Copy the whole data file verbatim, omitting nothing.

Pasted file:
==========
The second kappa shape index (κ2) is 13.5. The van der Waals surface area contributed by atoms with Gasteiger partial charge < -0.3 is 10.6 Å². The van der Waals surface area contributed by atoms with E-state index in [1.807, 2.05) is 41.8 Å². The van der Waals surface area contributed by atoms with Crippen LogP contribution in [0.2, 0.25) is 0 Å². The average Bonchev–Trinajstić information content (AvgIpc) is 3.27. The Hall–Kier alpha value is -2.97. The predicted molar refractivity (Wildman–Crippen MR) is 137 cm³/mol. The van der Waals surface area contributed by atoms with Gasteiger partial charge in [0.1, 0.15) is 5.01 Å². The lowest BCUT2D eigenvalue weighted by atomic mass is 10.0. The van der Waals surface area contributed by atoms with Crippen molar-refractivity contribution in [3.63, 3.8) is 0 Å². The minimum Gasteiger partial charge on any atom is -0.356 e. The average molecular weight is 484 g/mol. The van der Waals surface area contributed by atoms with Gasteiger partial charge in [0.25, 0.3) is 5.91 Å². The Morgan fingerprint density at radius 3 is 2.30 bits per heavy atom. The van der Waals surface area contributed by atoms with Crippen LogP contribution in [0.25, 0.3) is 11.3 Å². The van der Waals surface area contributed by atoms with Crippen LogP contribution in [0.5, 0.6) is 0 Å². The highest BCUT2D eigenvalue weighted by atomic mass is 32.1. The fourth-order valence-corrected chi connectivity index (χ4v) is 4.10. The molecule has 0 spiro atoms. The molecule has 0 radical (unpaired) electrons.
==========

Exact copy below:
The second kappa shape index (κ2) is 13.5. The van der Waals surface area contributed by atoms with Gasteiger partial charge < -0.3 is 10.6 Å². The van der Waals surface area contributed by atoms with E-state index in [1.807, 2.05) is 41.8 Å². The van der Waals surface area contributed by atoms with Crippen LogP contribution in [0.2, 0.25) is 0 Å². The average Bonchev–Trinajstić information content (AvgIpc) is 3.27. The Hall–Kier alpha value is -2.97. The predicted molar refractivity (Wildman–Crippen MR) is 137 cm³/mol. The van der Waals surface area contributed by atoms with Gasteiger partial charge in [0.1, 0.15) is 5.01 Å². The lowest BCUT2D eigenvalue weighted by atomic mass is 10.0. The van der Waals surface area contributed by atoms with Crippen molar-refractivity contribution in [3.63, 3.8) is 0 Å². The minimum Gasteiger partial charge on any atom is -0.356 e. The average molecular weight is 484 g/mol. The van der Waals surface area contributed by atoms with Gasteiger partial charge in [0.25, 0.3) is 5.91 Å². The Morgan fingerprint density at radius 3 is 2.30 bits per heavy atom. The van der Waals surface area contributed by atoms with Crippen LogP contribution in [0.25, 0.3) is 11.3 Å². The van der Waals surface area contributed by atoms with Crippen LogP contribution in [0.5, 0.6) is 0 Å². The highest BCUT2D eigenvalue weighted by atomic mass is 32.1. The fourth-order valence-corrected chi connectivity index (χ4v) is 4.10. The molecule has 0 spiro atoms. The molecule has 0 radical (unpaired) electrons.